There is a story, possibly apocryphal, that when a new English translation of the Bible was being edited the committee charged with updating the language was stumped by a term in the Parable of the Prodigal Son. The father, you will recall, upon seeing his son from far off, tells his steward to prepare a fatted calf for a feast. Just how should one convey this quaint term into modern English? Unable to find a fitting answer, it was suggested that they consult a local butcher, and so they did. “What,” they asked the butcher, “did his trade call a young bovine fed a special diet to make it more flavorsome when prepared as a meal for a ceremonial occasion?” “Well,” replied the butcher, “we do have a special term for that. We call it a ‘fatted calf.’”
The foregoing is by way of introducing the case of Paula Jo Smith, who was found guilty of violating Code § 18.2-188 which makes it illegal in Virginia for one to “defraud an innkeeper.” The quaint terminology for receiving food and/or lodging from a commercial establishment without the intent to pay therefore has been around perhaps not quite so long as “fatted calf,” but it still is the most accurate way of describing an offense that had its origins in a time when the acts of dining and lodging were considered inseparable. While taverns and alehouses, which lacked rooms for overnight guests, would occasionally offer some form of victuals, the modern “restaurant” was all but unknown before the late 18th century, but inns where one could be restored (the original meaning of “restaurant”) with food and a bed (or at least a mat on the floor) were a feature of the stopping places, towns and great cities of the Roman Empire and its systems of roads and persisted into the Middle Ages right to the modern day.
In Smith’s case it is unclear whether any food was available with the lodgings she procured for herself and her children, but from the description and the low daily rate cited in the opinion, it is doubtful. Smith fell behind in her payments but assured the owner that she would make good on the balance before leaving. The owner testified that he allowed Smith to stay but increased her daily rate.
Although she made some cash payments over the next several months, she left the hotel with an outstanding balance of more than $2,000 and moved into a different hotel, using $1,000 she had saved to establish her credit. After being unable to find where Smith had decamped, the owner called the authorities.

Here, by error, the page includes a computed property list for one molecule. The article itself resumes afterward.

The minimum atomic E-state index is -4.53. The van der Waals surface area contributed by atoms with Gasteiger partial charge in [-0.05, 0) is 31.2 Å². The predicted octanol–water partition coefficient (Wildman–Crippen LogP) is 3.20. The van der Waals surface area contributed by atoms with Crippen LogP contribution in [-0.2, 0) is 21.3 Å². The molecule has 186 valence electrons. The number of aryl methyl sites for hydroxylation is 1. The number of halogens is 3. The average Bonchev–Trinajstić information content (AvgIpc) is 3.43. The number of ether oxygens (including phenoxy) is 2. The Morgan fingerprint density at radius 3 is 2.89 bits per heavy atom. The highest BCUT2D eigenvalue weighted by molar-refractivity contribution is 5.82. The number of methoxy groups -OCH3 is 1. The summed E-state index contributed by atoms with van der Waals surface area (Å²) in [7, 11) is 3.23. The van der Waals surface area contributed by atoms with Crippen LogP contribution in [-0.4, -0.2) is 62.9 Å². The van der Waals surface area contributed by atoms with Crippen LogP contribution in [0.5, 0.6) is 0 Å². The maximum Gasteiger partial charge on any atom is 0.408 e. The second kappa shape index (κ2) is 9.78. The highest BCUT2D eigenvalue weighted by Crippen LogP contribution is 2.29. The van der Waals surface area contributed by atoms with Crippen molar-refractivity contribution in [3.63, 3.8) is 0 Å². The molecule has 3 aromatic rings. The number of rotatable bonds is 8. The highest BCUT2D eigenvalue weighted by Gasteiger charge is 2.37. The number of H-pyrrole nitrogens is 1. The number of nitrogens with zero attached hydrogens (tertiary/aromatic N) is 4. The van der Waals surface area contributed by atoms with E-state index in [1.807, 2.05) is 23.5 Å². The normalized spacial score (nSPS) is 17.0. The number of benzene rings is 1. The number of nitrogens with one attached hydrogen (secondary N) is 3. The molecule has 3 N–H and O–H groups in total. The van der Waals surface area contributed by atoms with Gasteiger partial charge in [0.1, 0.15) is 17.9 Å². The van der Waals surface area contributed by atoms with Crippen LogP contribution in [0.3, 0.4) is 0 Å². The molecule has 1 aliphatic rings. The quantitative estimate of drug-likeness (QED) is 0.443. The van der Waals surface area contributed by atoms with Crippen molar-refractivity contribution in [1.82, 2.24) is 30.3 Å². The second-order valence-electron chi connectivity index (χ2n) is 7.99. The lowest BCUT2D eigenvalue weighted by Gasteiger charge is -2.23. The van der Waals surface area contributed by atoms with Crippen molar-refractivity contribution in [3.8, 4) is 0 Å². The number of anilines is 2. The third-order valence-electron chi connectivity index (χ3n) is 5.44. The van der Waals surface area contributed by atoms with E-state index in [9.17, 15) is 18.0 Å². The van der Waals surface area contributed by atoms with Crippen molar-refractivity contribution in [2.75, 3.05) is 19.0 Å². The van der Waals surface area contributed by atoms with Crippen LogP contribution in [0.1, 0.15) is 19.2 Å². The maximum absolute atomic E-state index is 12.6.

At her trial, Smith made numerous claims about the living conditions at the hotel and her treatment by the owner and management. She also maintained that she never formed the requisite intent to defraud but left the hotel only because she was unable to pay what she felt was an unfair arrearage. She further maintained that the intent to defraud must arise at the time the lodgings are first occupied. Smith also objected to the circuit court’s limiting her testimony about the conditions at the hotel and her treatment by management.
Smith was convicted and appealed to the Court of Appeals. Although she challenged the circuit court’s alleged limiting of her evidence, she failed to proffer what additional evidence she would have presented, thus most of the specific instances were waived and in those few that arguably were not, the evidence would merely have been redundant, making its exclusion harmless.
The principal issue addressed by the Court was whether the circuit court erred in permitting the jury to determine whether Smith had the requisite intent to defraud. To decide this issue, the Court had to construe another obscure term in Code § 18.2-188, which describes the action of taking lodging as “putting up at a hotel.” Smith maintained that she “put up” at the hotel upon her initial check-in and at that time she lacked the intent to defraud. It was only later, when she fell behind in her payments, that she might have formed such an intent, and by then, in Smith’s view, she had already “put up” at the hotel.
The Court of Appeals notes that “put up” has many meanings, but with respect to lodgings the Court concludes that it simply refers to the act of residing in a place, not the start of the residence. Thus, the Court concludes that Smith “put up” at the hotel each day she was there. It was thus for the finder of fact to decide if and when Smith formed an intent to leave without paying.